If you are an emotional eater you most likely know it.
Every time something goes wrong, you head for the snacks.
Every time something goes really wrong, you head for the snacks.
And some times, when things go right, you still head for the snacks.
Either way, there is usually regret afterwards because, let’s face it, the food you ate wasn’t all chicken and broccoli – more like chicken flavored Raman noodles and Veggie Straws (look it up if you don’t know.)
If emotional eating is getting in your way, there are two key things you need to know.
- You mindlessly eat after a trigger. While you might realize what you’ve done after it’s all over, during the eating frenzy it’s the last thing on your mind.
KEY: Become mindful. But how? It’s a matter of focusing (not obsessing) on your reactions ,physical and psychological. After an argument, do you get a pit in your stomach or do your shoulders rise to level of your ears? Catch that cue and you’ll soon know what’s coming next. That’s right, a trip to the kitchen to eat a sleeve of cookies.
Action Tip: 1. Plan your meals, eat your meals sitting down and and eat slowly – when you are not stressed. You have to practice slow, calm eating before being in a state of stress.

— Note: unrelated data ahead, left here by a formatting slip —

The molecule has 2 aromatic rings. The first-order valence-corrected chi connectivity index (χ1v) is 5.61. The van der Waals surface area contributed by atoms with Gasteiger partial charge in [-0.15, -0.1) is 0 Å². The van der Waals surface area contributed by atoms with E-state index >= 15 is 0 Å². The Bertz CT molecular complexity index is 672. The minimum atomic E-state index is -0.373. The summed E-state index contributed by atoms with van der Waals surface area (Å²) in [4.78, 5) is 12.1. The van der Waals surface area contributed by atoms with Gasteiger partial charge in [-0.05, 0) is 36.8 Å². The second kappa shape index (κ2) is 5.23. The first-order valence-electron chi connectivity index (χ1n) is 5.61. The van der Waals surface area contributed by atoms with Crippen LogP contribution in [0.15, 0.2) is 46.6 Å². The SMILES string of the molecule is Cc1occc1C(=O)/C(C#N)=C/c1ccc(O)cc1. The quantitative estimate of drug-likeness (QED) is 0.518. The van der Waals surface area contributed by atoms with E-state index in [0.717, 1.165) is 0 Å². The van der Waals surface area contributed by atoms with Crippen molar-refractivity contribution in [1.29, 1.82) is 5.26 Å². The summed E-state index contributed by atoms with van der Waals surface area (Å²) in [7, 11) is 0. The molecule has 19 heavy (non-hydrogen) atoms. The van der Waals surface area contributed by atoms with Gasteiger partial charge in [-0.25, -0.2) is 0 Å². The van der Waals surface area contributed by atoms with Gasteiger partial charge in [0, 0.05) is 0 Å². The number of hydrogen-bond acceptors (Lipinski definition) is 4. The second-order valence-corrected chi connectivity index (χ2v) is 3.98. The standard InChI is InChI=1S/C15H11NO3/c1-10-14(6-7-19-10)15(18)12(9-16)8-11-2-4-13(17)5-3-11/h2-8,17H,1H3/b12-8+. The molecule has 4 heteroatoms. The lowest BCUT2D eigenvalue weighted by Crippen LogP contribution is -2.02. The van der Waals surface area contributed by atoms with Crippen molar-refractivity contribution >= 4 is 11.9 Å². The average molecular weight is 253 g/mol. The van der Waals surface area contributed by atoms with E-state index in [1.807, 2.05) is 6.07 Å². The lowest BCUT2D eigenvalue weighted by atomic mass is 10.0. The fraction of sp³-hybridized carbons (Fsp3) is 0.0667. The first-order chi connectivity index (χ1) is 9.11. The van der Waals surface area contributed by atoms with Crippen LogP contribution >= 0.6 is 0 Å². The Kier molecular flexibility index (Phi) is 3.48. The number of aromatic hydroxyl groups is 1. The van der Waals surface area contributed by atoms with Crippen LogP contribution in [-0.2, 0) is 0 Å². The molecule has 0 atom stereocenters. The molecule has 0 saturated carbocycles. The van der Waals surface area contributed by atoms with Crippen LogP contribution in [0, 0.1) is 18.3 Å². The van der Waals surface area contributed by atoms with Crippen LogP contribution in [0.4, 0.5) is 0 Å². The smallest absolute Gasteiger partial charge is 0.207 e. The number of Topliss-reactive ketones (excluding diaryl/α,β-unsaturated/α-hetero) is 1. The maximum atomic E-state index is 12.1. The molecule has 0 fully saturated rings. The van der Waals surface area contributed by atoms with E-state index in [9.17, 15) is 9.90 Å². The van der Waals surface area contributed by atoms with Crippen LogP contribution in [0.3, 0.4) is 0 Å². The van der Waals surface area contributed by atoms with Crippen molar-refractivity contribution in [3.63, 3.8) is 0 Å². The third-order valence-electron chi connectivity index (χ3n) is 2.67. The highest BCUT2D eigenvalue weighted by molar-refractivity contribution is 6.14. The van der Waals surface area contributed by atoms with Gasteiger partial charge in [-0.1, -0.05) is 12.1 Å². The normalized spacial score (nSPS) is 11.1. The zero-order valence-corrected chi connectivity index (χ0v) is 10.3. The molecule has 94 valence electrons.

2.Log your food regularly. This practice helps you become very aware of what you eat, when you eat, how much, etc. and as a result you become mindful of your eating habits which is necessary in order the change those habits.
2. It doesn’t really help. You’re feeling angry, sad, frustrated, etc. so you eat a bunch of junk food (it might even be a healthy food but you eat a huge quantity) and, here’s the KEY: unfortunately, you continue to feel that undesired emotion in spite of eating all of that food. The argument you just had with your husband hasn’t been resolved, the guy who cut you off in traffic is still driving around town or your boss just gave you a bad review.
Action Tip: 1. Since you’ve become mindful and learned your trigger you can now ask yourself: “Will this food solve my problem?” The answer is “NO.”
Action Tip: 2 & 3. Do something physical or solve the problem. Go for a walk, do some push-ups or jumping jacks. Get rid of that pent up energy. If that’s not possible, start facing the issue and do something about it. Say you’re sorry, learn something to get better or let go of something you don’t have control over.
This is a good place to start. While this issue isn’t black and white and goes deeper, these two keys could be all you need to move past the obstacle of emotional eating.